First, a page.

“Ireland’s housing stock is worth approximately €460 billion. This is a very large sum of money but it’s hard to manage what you can’t measure!”

Sirr says that the impact of obsolescence highlights the reality that resolving the current housing crisis involves the management of Ireland’s existing stock, as much as building new homes.

“Obsolescence needs to be a factor in housing statistical calculations and as part of housing policy,” he says.

“We require a better way of measuring our housing output. We know more about our farm animals: where they were born, what drugs they received, where they were slaughtered etcetera than we do about our housing stock.”

”We require a better way of measuring our housing output. We know more about our farm animals: where they were born, what drugs they received, where they were slaughtered etcetera, than we do about our housing stock.

“A State response to the housing crisis, therefore, should be 50 per cent about the construction of new housing and 50 per cent about better managing the stock we already have.

“New construction is a three to 10 year project but managing better the stock we have could start tomorrow.”

Sirr admits that the ownership of land is a sensitive topic, not just in Ireland.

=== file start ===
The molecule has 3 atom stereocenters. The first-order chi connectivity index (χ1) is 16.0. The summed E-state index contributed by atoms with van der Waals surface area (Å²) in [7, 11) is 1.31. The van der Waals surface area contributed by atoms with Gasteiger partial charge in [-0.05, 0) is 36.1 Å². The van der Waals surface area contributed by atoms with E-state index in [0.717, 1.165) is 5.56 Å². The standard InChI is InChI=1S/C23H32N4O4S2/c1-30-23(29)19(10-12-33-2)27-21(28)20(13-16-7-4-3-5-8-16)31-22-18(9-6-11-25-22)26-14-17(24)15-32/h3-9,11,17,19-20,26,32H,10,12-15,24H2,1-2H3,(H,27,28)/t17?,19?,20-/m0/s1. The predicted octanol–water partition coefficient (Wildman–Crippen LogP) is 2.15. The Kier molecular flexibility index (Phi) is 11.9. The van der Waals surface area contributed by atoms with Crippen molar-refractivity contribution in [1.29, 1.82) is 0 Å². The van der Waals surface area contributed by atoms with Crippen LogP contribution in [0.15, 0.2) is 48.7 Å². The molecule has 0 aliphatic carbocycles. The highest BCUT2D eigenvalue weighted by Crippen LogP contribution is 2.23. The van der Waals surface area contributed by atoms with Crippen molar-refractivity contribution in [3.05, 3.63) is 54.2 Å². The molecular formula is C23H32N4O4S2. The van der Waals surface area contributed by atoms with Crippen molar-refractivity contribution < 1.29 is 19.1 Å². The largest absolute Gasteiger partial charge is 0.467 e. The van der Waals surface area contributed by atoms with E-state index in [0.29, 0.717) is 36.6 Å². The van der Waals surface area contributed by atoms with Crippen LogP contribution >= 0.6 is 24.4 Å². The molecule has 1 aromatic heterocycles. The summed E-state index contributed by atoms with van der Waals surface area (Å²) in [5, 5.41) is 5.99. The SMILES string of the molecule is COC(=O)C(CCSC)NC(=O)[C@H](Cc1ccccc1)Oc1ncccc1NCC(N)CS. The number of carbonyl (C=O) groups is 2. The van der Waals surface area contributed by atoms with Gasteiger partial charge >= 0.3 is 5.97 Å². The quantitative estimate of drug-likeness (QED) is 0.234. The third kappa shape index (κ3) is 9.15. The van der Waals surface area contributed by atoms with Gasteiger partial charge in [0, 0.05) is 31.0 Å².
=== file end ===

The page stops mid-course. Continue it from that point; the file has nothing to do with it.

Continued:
“Many events of social significance and, indeed, social upheaval have had property and the ownership of property at their root. Much power, both collective and individual, such as the right to vote, has also derived from the ownership of property,” he says.

“To manage property better, it may well be necessary to challenge certain assumptions about the rights and obligations of ownership.

“It’s difficult for the State to manage housing better when everybody wants to control their own stock. However, it’s even more difficult for the State to manage housing better if some form of control isn’t taken.

“This means that the State may have to ask some questions about ownership, and about itself, and how far it is willing to go in order to balance individual ownership rights and national housing management needs.”

Sirr says that the Irish courts have shown that they are willing to go further than politicians on issues of property, ownership and their inherent rights.

“Politicians have been far weaker on issues of ownership, a good example of which is the vacant site levy, which was set at 3 per cent of the land’s value. This is a figure that will challenge no landowner when land values are rising by more than this amount each year.”

He adds: “Managing our existing housing stock better is a key factor in resolving the current housing crisis, and one that could have an immediate impact. To do that, however, we need a better grasp on what our stock is and how it is changing each year.

“Better management may also involve some tough political initiatives in order to encourage owners to use their property and land more productively. The notion of ownership itself, and what it means in Ireland, should also be examined.”

Sirr points out that the main driver of demand for housing is the headship rate. This is essentially the number of households that are forming. Factors such as people staying single for longer, family breakup and holiday homes all drive demand for housing.

“The State has little control over these factors,” he says. “However, obsolescence represents the second largest driver, where housing demand is concerned and this is an issue which the State can have a large degree of control over.”